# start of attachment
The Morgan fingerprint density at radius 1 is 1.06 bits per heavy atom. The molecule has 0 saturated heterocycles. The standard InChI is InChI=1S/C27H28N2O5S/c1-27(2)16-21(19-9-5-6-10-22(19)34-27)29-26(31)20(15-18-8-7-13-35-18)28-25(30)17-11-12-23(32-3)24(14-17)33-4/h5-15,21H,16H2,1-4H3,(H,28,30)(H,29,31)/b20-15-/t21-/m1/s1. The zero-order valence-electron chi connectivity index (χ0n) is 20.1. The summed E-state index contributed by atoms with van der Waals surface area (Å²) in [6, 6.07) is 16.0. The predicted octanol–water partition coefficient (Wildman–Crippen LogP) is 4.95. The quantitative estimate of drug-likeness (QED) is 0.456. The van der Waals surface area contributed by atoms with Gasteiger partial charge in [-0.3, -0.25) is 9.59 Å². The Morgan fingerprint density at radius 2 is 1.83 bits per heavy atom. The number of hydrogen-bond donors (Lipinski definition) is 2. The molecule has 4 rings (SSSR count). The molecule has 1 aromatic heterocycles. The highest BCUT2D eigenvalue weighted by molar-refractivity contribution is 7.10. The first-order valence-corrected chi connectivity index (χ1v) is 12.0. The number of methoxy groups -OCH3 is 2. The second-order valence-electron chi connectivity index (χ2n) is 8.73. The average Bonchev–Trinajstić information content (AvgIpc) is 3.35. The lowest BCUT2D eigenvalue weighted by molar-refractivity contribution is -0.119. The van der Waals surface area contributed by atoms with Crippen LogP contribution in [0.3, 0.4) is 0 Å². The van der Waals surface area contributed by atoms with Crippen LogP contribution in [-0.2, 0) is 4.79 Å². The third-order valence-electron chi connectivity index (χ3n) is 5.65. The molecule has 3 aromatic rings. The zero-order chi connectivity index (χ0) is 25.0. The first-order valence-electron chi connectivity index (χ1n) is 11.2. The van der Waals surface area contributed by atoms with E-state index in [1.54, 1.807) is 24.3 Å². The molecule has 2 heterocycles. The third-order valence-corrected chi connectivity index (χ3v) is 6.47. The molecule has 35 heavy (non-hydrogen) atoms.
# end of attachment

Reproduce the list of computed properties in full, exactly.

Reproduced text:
The Morgan fingerprint density at radius 1 is 1.06 bits per heavy atom. The molecule has 0 saturated heterocycles. The standard InChI is InChI=1S/C27H28N2O5S/c1-27(2)16-21(19-9-5-6-10-22(19)34-27)29-26(31)20(15-18-8-7-13-35-18)28-25(30)17-11-12-23(32-3)24(14-17)33-4/h5-15,21H,16H2,1-4H3,(H,28,30)(H,29,31)/b20-15-/t21-/m1/s1. The zero-order valence-electron chi connectivity index (χ0n) is 20.1. The summed E-state index contributed by atoms with van der Waals surface area (Å²) in [6, 6.07) is 16.0. The predicted octanol–water partition coefficient (Wildman–Crippen LogP) is 4.95. The quantitative estimate of drug-likeness (QED) is 0.456. The van der Waals surface area contributed by atoms with Gasteiger partial charge in [-0.3, -0.25) is 9.59 Å². The Morgan fingerprint density at radius 2 is 1.83 bits per heavy atom. The number of hydrogen-bond donors (Lipinski definition) is 2. The molecule has 4 rings (SSSR count). The molecule has 1 aromatic heterocycles. The highest BCUT2D eigenvalue weighted by molar-refractivity contribution is 7.10. The first-order valence-corrected chi connectivity index (χ1v) is 12.0. The number of methoxy groups -OCH3 is 2. The second-order valence-electron chi connectivity index (χ2n) is 8.73. The average Bonchev–Trinajstić information content (AvgIpc) is 3.35. The lowest BCUT2D eigenvalue weighted by molar-refractivity contribution is -0.119. The van der Waals surface area contributed by atoms with Crippen LogP contribution in [0.3, 0.4) is 0 Å². The van der Waals surface area contributed by atoms with Crippen LogP contribution in [-0.2, 0) is 4.79 Å². The third-order valence-electron chi connectivity index (χ3n) is 5.65. The molecule has 3 aromatic rings. The zero-order chi connectivity index (χ0) is 25.0. The first-order valence-electron chi connectivity index (χ1n) is 11.2. The van der Waals surface area contributed by atoms with E-state index in [1.54, 1.807) is 24.3 Å². The molecule has 2 heterocycles. The third-order valence-corrected chi connectivity index (χ3v) is 6.47. The molecule has 35 heavy (non-hydrogen) atoms.